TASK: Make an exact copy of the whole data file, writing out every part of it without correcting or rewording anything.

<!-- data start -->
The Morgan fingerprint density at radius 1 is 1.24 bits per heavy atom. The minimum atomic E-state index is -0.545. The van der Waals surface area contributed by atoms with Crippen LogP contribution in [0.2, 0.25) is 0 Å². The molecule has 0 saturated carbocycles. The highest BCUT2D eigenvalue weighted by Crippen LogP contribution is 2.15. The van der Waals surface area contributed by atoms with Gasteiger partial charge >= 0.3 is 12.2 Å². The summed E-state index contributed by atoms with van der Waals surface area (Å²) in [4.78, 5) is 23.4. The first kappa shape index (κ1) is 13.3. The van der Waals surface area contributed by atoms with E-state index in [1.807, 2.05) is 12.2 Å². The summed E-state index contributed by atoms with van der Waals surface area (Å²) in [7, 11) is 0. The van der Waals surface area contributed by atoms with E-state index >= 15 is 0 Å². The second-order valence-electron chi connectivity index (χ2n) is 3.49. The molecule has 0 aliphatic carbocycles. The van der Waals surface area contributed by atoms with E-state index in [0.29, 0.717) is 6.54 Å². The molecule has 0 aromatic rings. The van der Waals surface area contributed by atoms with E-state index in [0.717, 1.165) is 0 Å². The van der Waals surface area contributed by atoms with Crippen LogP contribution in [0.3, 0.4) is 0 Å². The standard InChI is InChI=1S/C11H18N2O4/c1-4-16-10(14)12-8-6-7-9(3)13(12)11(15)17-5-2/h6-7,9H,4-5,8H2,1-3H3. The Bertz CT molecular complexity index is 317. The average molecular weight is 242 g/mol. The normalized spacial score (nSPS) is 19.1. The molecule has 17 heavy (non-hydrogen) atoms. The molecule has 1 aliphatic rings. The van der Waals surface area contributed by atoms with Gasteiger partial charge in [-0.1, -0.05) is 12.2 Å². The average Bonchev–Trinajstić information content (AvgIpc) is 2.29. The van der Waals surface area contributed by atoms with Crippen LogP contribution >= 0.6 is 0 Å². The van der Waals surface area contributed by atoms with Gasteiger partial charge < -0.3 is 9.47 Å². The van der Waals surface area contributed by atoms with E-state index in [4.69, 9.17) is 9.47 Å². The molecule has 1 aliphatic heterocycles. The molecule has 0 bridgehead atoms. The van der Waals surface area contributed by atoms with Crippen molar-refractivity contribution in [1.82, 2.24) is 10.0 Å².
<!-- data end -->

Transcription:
The Morgan fingerprint density at radius 1 is 1.24 bits per heavy atom. The minimum atomic E-state index is -0.545. The van der Waals surface area contributed by atoms with Crippen LogP contribution in [0.2, 0.25) is 0 Å². The molecule has 0 saturated carbocycles. The highest BCUT2D eigenvalue weighted by Crippen LogP contribution is 2.15. The van der Waals surface area contributed by atoms with Gasteiger partial charge >= 0.3 is 12.2 Å². The summed E-state index contributed by atoms with van der Waals surface area (Å²) in [4.78, 5) is 23.4. The first kappa shape index (κ1) is 13.3. The van der Waals surface area contributed by atoms with E-state index in [1.807, 2.05) is 12.2 Å². The summed E-state index contributed by atoms with van der Waals surface area (Å²) in [7, 11) is 0. The van der Waals surface area contributed by atoms with E-state index >= 15 is 0 Å². The second-order valence-electron chi connectivity index (χ2n) is 3.49. The molecule has 0 aliphatic carbocycles. The van der Waals surface area contributed by atoms with E-state index in [0.29, 0.717) is 6.54 Å². The molecule has 0 aromatic rings. The van der Waals surface area contributed by atoms with E-state index in [0.717, 1.165) is 0 Å². The van der Waals surface area contributed by atoms with Crippen LogP contribution in [0.3, 0.4) is 0 Å². The standard InChI is InChI=1S/C11H18N2O4/c1-4-16-10(14)12-8-6-7-9(3)13(12)11(15)17-5-2/h6-7,9H,4-5,8H2,1-3H3. The Bertz CT molecular complexity index is 317. The average molecular weight is 242 g/mol. The normalized spacial score (nSPS) is 19.1. The molecule has 17 heavy (non-hydrogen) atoms. The molecule has 1 aliphatic rings. The van der Waals surface area contributed by atoms with Gasteiger partial charge in [-0.1, -0.05) is 12.2 Å². The average Bonchev–Trinajstić information content (AvgIpc) is 2.29. The van der Waals surface area contributed by atoms with Crippen LogP contribution >= 0.6 is 0 Å². The van der Waals surface area contributed by atoms with Gasteiger partial charge < -0.3 is 9.47 Å². The van der Waals surface area contributed by atoms with E-state index in [4.69, 9.17) is 9.47 Å². The molecule has 1 aliphatic heterocycles. The molecule has 0 bridgehead atoms. The van der Waals surface area contributed by atoms with Crippen molar-refractivity contribution in [1.82, 2.24) is 10.0 Å².